If you have a Facebook account, chances are that you or one of your friends has received an anonymous compliment during the last few months courtesy of Georgetown Compliments, a profile on Facebook that posts messages complimenting members of the Georgetown community. Though the good-natured student behind the profile, which was created in November, has yet to reveal his or her identity, I would like to thank him or her for using Facebook — a social media outlet often associated with time-wasting, procrastination and occasionally, bullying — to promote positive energy on the Hilltop and beyond.

Through a remarkably simple technique, Georgetown Compliments has encouraged all members of the Georgetown community to speak positively of others online. Anyone can submit a compliment by simply sending a message to the account. Because all messages are anonymous, one can send a truly honest message without fear of embarrassment. Friends can let each other know how much they are appreciated; clubs can publicly recognize outstanding members.

A few sentences on Facebook may seem meaningless, but in my experience, these compliments have had a deep and positive impact on recipients. I received a compliment in December, shortly before I was leaving campus to study abroad. I was having a bad week and felt — wrongly, of course — that some people did not even care that I would not be at Georgetown for over seven months.

When I opened Facebook and read the anonymous message wishing me an amazing study abroad experience and saying that I would be missed, my mood completely changed. I was profoundly grateful that someone had taken the time to write such a moving message. I realized that my initial feeling was completely unfounded and that I was truly lucky to have such a supportive group of friends.

To this day, I have no idea who wrote the message, but if he or she is reading this, I really did appreciate your kind words.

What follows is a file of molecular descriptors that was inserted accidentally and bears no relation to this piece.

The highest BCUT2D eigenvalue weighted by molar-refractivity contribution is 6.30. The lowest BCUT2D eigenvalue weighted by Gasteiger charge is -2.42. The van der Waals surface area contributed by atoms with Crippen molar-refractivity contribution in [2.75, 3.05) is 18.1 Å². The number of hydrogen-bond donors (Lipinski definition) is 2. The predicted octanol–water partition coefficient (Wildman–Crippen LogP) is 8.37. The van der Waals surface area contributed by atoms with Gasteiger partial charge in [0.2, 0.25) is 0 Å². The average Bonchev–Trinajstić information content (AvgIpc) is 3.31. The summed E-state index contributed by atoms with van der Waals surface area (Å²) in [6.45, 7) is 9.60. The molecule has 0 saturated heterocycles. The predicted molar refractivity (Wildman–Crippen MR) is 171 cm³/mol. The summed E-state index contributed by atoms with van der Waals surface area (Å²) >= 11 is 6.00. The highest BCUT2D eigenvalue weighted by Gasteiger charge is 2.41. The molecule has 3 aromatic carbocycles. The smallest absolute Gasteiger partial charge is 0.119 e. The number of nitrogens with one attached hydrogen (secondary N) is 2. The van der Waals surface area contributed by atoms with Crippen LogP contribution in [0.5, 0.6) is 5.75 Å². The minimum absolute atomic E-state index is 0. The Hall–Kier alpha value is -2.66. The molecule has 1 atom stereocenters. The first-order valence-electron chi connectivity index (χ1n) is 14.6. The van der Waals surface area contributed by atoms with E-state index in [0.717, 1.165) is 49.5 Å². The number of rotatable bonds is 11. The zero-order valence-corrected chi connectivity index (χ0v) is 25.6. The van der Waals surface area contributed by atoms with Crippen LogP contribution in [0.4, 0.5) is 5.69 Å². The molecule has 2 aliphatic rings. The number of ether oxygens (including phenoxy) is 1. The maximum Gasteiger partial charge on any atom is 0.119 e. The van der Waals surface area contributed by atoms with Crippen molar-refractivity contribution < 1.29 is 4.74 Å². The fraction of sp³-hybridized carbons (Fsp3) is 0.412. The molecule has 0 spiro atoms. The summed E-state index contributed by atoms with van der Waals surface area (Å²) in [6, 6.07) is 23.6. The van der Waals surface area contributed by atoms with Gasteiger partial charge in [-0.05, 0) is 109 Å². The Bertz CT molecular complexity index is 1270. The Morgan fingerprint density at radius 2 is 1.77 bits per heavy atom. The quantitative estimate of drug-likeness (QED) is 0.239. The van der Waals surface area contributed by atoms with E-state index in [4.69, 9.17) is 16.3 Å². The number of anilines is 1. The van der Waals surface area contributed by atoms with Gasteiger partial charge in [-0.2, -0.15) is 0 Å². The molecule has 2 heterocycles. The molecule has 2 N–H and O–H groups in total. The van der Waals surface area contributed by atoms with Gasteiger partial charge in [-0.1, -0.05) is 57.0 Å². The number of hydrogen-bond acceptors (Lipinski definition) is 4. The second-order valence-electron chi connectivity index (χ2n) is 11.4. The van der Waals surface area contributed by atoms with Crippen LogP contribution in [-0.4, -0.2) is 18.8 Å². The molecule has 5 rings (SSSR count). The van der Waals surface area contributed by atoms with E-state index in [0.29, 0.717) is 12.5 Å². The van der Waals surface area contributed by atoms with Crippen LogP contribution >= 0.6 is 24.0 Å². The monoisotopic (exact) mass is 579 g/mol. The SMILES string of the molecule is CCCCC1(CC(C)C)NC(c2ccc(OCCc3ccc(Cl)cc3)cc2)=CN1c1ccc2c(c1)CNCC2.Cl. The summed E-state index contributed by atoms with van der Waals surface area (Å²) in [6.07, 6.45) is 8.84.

My experience is not unique. I have heard from many of my friends that these compliments have helped to boost their self-esteem, motivated them to work harder and, best of all, inspired them to send good wishes to others.

As a Muslim student, I especially admire Georgetown Compliments because it is a forum for good speech — one of the values important in my religion. Indeed, the Quran encourages all people to “speak words of peace to each other” (25:63), and the Prophet Muhammad is reported to have said, “A good word is a charitable act.” Also, even short compliments are not meaningless because “Everyone who does [even] an atom’s worth of good will [receive a reward from God],” (99:7). Compliments are a double source of goodness because they constitute good actions on the part of the giver and make the recipient feel valued as well.

As such, I have made a personal goal to send as many compliments as possible. This is especially important for me because I am currently studying abroad in Rio de Janeiro. I know from personal experience that you miss things most when they’re gone, and despite my fun adventures and new friends in Brazil, I often miss my friends at Georgetown. I am grateful for Georgetown Compliments because it has provided me with a way to express my respect and admiration for others publicly while being in a foreign country.

Once again, I would like to thank the individual — or individuals — behind Georgetown Compliments for spreading positive energy and promoting good speech on campus. Nothing beats a face-to-face compliment to someone you care about, but for the majority of us who can’t muster the courage to do that, Georgetown Compliments is the next best thing. Our time on the Hilltop is limited, and we should constantly let our friends know what they mean to us. We may not get many more chances.

Aamir Hussain is a junior in the College.

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